February is Teen Dating Violence Awareness Month. Dating violence goes by a number of different terms: intimate partner violence (IPV) or dating violence. It’s described as ‘physical, sexual, or psychological harm’ by a current or former partner. For teens (and adults), it may be hard to know when actions in a relationship have crossed the line into IPV. If a partner is controlling but not violent is that ok? If a partner prefers you don’t hang out with friends unless they are around is that normal?
It is estimated that more than 1 in 3 women (35.6%) and more than 1 in 4 men (28.5%) in the US have experienced rape, physical violence, and/or stalking by an intimate partner in their lifetime. One in 7 men and 1 in 4 women have experienced severe physical violence (such as being beaten or hit with a fist) by an intimate partner. In addition to the physical consequences of trauma, intimate partner violence is associated with poor sleep, poor mental health, poor physical health, chronic headaches, difficulty with sleep, and other health outcomes.
So what can be done to prevent IPV?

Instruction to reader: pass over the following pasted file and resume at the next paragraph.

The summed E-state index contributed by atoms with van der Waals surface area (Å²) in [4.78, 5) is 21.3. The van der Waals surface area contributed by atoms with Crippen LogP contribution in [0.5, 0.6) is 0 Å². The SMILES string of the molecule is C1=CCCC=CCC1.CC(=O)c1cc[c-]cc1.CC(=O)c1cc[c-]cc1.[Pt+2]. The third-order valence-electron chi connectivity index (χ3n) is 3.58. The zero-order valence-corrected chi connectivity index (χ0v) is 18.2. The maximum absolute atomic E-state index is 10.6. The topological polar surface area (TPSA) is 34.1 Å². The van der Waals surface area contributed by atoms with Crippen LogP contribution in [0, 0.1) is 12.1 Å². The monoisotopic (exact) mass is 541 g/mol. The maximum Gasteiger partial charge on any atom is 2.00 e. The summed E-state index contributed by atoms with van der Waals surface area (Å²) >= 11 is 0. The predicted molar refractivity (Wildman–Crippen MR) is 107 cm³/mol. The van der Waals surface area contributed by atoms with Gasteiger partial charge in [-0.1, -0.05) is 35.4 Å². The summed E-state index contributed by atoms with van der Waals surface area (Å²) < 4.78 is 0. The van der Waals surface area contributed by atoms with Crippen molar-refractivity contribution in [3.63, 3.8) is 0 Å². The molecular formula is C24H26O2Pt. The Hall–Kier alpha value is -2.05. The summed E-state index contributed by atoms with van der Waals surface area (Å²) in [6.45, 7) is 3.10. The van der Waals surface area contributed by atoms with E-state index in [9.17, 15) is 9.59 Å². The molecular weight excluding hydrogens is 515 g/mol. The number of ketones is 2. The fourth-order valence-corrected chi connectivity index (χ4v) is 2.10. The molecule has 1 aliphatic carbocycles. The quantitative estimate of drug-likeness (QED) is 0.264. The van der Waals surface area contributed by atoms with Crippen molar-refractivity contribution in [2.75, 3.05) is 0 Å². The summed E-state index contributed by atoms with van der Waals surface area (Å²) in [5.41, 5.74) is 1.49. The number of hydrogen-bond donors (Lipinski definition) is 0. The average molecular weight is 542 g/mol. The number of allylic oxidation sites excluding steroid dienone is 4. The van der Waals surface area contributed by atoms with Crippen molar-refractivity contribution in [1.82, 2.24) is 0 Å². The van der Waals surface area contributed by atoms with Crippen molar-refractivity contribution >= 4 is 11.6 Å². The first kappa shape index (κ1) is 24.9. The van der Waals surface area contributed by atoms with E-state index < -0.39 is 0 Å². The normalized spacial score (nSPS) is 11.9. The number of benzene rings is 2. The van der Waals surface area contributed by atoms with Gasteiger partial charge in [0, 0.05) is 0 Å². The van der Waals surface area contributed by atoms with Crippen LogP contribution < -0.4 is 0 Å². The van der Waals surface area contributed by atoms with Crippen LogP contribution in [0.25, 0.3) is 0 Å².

- Promote health relationships early on! Families can role model respectful relationships and emotionally supportive environments. Foster non-violent communication and conflict resolution well before the teen years.
- Address beliefs and attitudes that are embedded in our society that condone sexual violence, stalking, and intimate partner control. If you hear or see something that is an example (such as a news report of someone using sexually explicit language to describe an intimate encounter or a star athlete who was exonerated from an assault) talk about it!
- Check out organizations like loveisrespect.org for webinars and information.
- Wear orange on February 14, 2017 to increase awareness. Post updates on Instagram and Twitter using the hashtags #Orange4Love and #RespectWeek2017